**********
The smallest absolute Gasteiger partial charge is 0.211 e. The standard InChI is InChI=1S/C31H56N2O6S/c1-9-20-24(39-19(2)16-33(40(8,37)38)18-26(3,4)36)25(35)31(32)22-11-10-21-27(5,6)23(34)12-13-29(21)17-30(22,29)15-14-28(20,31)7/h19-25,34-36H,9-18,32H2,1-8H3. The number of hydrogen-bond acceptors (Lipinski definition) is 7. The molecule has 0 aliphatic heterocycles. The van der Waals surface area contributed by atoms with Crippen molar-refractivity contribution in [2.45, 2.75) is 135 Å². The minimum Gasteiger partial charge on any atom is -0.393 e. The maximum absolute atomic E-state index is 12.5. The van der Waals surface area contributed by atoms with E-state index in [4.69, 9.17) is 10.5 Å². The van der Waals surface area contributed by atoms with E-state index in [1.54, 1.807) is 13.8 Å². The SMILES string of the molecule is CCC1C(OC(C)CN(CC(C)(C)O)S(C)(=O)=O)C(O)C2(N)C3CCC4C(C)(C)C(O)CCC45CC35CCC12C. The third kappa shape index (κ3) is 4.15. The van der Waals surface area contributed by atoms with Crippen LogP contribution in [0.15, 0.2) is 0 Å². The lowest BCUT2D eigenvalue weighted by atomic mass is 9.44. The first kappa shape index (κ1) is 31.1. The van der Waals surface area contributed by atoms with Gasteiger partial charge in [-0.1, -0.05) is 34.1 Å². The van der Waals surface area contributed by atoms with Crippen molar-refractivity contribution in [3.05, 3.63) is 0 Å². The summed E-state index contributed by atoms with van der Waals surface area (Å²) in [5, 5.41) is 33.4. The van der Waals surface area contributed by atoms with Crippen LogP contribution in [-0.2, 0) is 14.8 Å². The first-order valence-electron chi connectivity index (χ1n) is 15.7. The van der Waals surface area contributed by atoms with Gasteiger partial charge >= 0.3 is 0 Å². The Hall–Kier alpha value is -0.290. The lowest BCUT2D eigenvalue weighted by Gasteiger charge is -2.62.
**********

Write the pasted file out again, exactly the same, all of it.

The smallest absolute Gasteiger partial charge is 0.211 e. The standard InChI is InChI=1S/C31H56N2O6S/c1-9-20-24(39-19(2)16-33(40(8,37)38)18-26(3,4)36)25(35)31(32)22-11-10-21-27(5,6)23(34)12-13-29(21)17-30(22,29)15-14-28(20,31)7/h19-25,34-36H,9-18,32H2,1-8H3. The number of hydrogen-bond acceptors (Lipinski definition) is 7. The molecule has 0 aliphatic heterocycles. The van der Waals surface area contributed by atoms with Crippen molar-refractivity contribution in [2.45, 2.75) is 135 Å². The minimum Gasteiger partial charge on any atom is -0.393 e. The maximum absolute atomic E-state index is 12.5. The van der Waals surface area contributed by atoms with E-state index in [4.69, 9.17) is 10.5 Å². The van der Waals surface area contributed by atoms with E-state index in [1.54, 1.807) is 13.8 Å². The SMILES string of the molecule is CCC1C(OC(C)CN(CC(C)(C)O)S(C)(=O)=O)C(O)C2(N)C3CCC4C(C)(C)C(O)CCC45CC35CCC12C. The third kappa shape index (κ3) is 4.15. The van der Waals surface area contributed by atoms with Crippen LogP contribution in [0.15, 0.2) is 0 Å². The lowest BCUT2D eigenvalue weighted by atomic mass is 9.44. The first kappa shape index (κ1) is 31.1. The van der Waals surface area contributed by atoms with Gasteiger partial charge in [-0.1, -0.05) is 34.1 Å². The van der Waals surface area contributed by atoms with Crippen molar-refractivity contribution in [3.05, 3.63) is 0 Å². The summed E-state index contributed by atoms with van der Waals surface area (Å²) in [5, 5.41) is 33.4. The van der Waals surface area contributed by atoms with Crippen LogP contribution in [-0.2, 0) is 14.8 Å². The first-order valence-electron chi connectivity index (χ1n) is 15.7. The van der Waals surface area contributed by atoms with Gasteiger partial charge >= 0.3 is 0 Å². The Hall–Kier alpha value is -0.290. The lowest BCUT2D eigenvalue weighted by Gasteiger charge is -2.62.